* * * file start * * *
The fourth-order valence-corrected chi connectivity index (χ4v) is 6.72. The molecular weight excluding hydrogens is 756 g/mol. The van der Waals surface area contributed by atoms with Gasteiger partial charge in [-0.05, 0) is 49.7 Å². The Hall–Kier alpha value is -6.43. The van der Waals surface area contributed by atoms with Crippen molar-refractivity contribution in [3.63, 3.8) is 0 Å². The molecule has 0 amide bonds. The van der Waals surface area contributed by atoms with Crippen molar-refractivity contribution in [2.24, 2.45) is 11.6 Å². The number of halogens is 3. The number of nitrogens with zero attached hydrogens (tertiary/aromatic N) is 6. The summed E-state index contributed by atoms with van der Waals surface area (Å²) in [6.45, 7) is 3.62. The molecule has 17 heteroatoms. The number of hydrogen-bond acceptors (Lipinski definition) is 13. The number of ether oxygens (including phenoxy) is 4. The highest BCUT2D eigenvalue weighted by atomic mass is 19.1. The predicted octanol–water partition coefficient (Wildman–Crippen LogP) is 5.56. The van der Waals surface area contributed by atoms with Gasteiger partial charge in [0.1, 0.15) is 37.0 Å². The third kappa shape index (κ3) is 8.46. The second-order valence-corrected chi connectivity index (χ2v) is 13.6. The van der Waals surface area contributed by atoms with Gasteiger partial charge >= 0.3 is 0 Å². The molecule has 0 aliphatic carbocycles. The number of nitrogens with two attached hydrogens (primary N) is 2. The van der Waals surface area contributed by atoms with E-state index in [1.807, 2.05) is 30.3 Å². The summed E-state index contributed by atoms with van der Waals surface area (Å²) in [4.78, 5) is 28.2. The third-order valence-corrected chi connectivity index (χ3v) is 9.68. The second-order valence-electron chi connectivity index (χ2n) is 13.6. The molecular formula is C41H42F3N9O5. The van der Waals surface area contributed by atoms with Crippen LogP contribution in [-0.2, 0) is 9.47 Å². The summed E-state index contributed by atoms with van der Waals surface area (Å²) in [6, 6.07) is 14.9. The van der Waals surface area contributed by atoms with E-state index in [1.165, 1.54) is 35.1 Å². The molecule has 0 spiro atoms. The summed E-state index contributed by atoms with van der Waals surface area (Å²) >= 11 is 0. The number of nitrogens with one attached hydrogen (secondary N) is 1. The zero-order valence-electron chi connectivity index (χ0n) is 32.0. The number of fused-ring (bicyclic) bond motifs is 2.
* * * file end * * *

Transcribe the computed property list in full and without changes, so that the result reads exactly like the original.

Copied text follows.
The fourth-order valence-corrected chi connectivity index (χ4v) is 6.72. The molecular weight excluding hydrogens is 756 g/mol. The van der Waals surface area contributed by atoms with Gasteiger partial charge in [-0.05, 0) is 49.7 Å². The Hall–Kier alpha value is -6.43. The van der Waals surface area contributed by atoms with Crippen molar-refractivity contribution in [3.63, 3.8) is 0 Å². The molecule has 0 amide bonds. The van der Waals surface area contributed by atoms with Crippen molar-refractivity contribution in [2.24, 2.45) is 11.6 Å². The number of halogens is 3. The number of nitrogens with zero attached hydrogens (tertiary/aromatic N) is 6. The summed E-state index contributed by atoms with van der Waals surface area (Å²) in [6.45, 7) is 3.62. The molecule has 17 heteroatoms. The number of hydrogen-bond acceptors (Lipinski definition) is 13. The number of ether oxygens (including phenoxy) is 4. The highest BCUT2D eigenvalue weighted by atomic mass is 19.1. The predicted octanol–water partition coefficient (Wildman–Crippen LogP) is 5.56. The van der Waals surface area contributed by atoms with Gasteiger partial charge in [0.1, 0.15) is 37.0 Å². The third kappa shape index (κ3) is 8.46. The second-order valence-corrected chi connectivity index (χ2v) is 13.6. The van der Waals surface area contributed by atoms with Gasteiger partial charge >= 0.3 is 0 Å². The molecule has 0 aliphatic carbocycles. The number of nitrogens with two attached hydrogens (primary N) is 2. The van der Waals surface area contributed by atoms with E-state index in [1.807, 2.05) is 30.3 Å². The summed E-state index contributed by atoms with van der Waals surface area (Å²) in [4.78, 5) is 28.2. The third-order valence-corrected chi connectivity index (χ3v) is 9.68. The second-order valence-electron chi connectivity index (χ2n) is 13.6. The molecular formula is C41H42F3N9O5. The van der Waals surface area contributed by atoms with Crippen LogP contribution in [-0.2, 0) is 9.47 Å². The summed E-state index contributed by atoms with van der Waals surface area (Å²) in [6, 6.07) is 14.9. The van der Waals surface area contributed by atoms with E-state index in [1.165, 1.54) is 35.1 Å². The molecule has 0 spiro atoms. The summed E-state index contributed by atoms with van der Waals surface area (Å²) >= 11 is 0. The number of nitrogens with one attached hydrogen (secondary N) is 1. The zero-order valence-electron chi connectivity index (χ0n) is 32.0. The number of fused-ring (bicyclic) bond motifs is 2.